Mixed Bag Medicine

Just a week ago I posted about why I think American healthcare will stay broken. The more I dialog with others about reforming healthcare in America the more I think that the issue is one complicated mixed bag of problems, solutions and opinions. Here are a few thoughts from my cyberfriends:
  • "Yep, and those of us with chronic conditions and who are older will be tossed away."
  • "Having a government-run ALTERNATIVE and allowing to keep their plan, if they are happy with it sounds like a good compromise between a free market system and a nationally sponsored system to me."
  • "Also, tort reform needs to be addressed as well. The cost of the liability insurance that hospitals and doctors have to pay is ridiculous."
  • "I do personally know (well through the Internet) friends in Ireland and Canada and both say they are happy with their medical coverage. And, Bob, one of the guys is in his 60s, the other in his 50s."
  • "My friend in Ireland is in his 60s and was diagnosed with leukemia a couple of years ago. He has been quite happy with his coverage."
  • "The United States is the only wealthy, industrialized nation that does not have a universal healthcare system. 47 million Americans are uninsured and medical expense is the primary cause of personal bankruptcy."
  • "France was good to me with routine care and even Morocco was great for prescriptions, routine care. Not so great with major med."
  • "My aunt lives in Italy (has for 35 years) and they've had births and major medical care. been great, according to her."
  • "The result of all of this is that not only are insured-taxpayers paying through the nose for social security for the uninsured, we also are paying for the uninsured through our insurance."
I wonder if healthcare experiences in other countries is similar to the ones here.. sometimes people have good experiences and sometimes they do not.. I know my experiences have been a mixed bag.

The four years before my first wife died she had about 40 docs that attended to her (and billed me).. some of the docs/surgeons were excellent but some were awful.. I had to confront many of them.. I told one surgeon I would not pay him unless he actually spoke to me in person.. he wrote off the surgery.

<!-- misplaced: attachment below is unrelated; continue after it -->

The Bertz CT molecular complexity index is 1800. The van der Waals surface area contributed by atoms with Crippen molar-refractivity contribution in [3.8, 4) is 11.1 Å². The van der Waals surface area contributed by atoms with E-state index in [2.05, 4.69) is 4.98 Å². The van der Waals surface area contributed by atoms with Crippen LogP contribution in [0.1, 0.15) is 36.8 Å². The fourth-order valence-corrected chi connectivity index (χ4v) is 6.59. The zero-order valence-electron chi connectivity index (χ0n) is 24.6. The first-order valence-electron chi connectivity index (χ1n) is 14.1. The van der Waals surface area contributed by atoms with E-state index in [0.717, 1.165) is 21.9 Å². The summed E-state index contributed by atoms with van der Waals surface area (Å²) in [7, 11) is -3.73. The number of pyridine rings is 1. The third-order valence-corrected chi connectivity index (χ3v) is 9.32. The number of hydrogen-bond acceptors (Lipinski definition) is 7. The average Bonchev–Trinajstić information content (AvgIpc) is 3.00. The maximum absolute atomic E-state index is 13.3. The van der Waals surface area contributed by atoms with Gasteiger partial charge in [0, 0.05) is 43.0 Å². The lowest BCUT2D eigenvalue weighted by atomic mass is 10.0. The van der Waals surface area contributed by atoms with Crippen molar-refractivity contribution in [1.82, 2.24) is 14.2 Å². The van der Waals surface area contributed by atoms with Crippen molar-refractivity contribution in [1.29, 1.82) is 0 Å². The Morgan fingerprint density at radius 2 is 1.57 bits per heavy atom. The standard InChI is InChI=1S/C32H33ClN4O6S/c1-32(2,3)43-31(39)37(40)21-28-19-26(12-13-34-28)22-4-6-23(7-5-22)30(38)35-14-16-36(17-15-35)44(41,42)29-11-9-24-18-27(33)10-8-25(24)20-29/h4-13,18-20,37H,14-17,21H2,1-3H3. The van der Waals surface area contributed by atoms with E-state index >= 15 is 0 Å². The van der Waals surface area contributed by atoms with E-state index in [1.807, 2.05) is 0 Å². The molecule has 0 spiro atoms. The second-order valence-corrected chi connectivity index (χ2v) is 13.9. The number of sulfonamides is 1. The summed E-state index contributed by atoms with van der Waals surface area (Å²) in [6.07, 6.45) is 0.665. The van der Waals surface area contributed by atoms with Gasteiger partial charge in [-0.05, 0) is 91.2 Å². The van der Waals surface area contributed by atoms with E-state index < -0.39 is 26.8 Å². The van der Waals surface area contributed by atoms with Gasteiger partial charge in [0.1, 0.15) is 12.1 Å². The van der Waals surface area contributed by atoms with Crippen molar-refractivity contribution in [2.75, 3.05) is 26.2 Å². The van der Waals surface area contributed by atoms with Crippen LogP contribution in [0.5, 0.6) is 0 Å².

I wonder if we generalize too much about the quality of the healthcare in other countries? Maybe it is just too complex to generalize?

What do you think? Have you have any bad experiences with government run Medicare or Medicaid? Ever had a procedure denied by them? Do you think that an Insurance Company would have treated you better than those organizations?


  1. If you look hard enough you can find horror stories about anything, health care, PC use, Mac use, Tupperware, etc.

    It's clear that what we have right now in this country is far from perfect, and when it comes to the poorer in our society it's much worse.

    I will gladly pay higher taxes if it means someone less fortunate than me can have medical care.

  2. I've never been to another country, and cannot speak for their health care...
    But this I know: In Feb. I was diagnois with breast cancer, I had numerous mammograms, sonograms, a needle biopsy two surgeries, and the only money out of my pocket was today, when I picked up my medical records from the St. Joseph's Breast Center $20.00 to take to the Radiation Center Monday to start my 6 weeks of radiation. I have been very happy with all the doctors I have seen, and at 68, am glad I live where I do, and have the insurance I have!
    Very interesting the different comments on your post...

    Take Care Bob....


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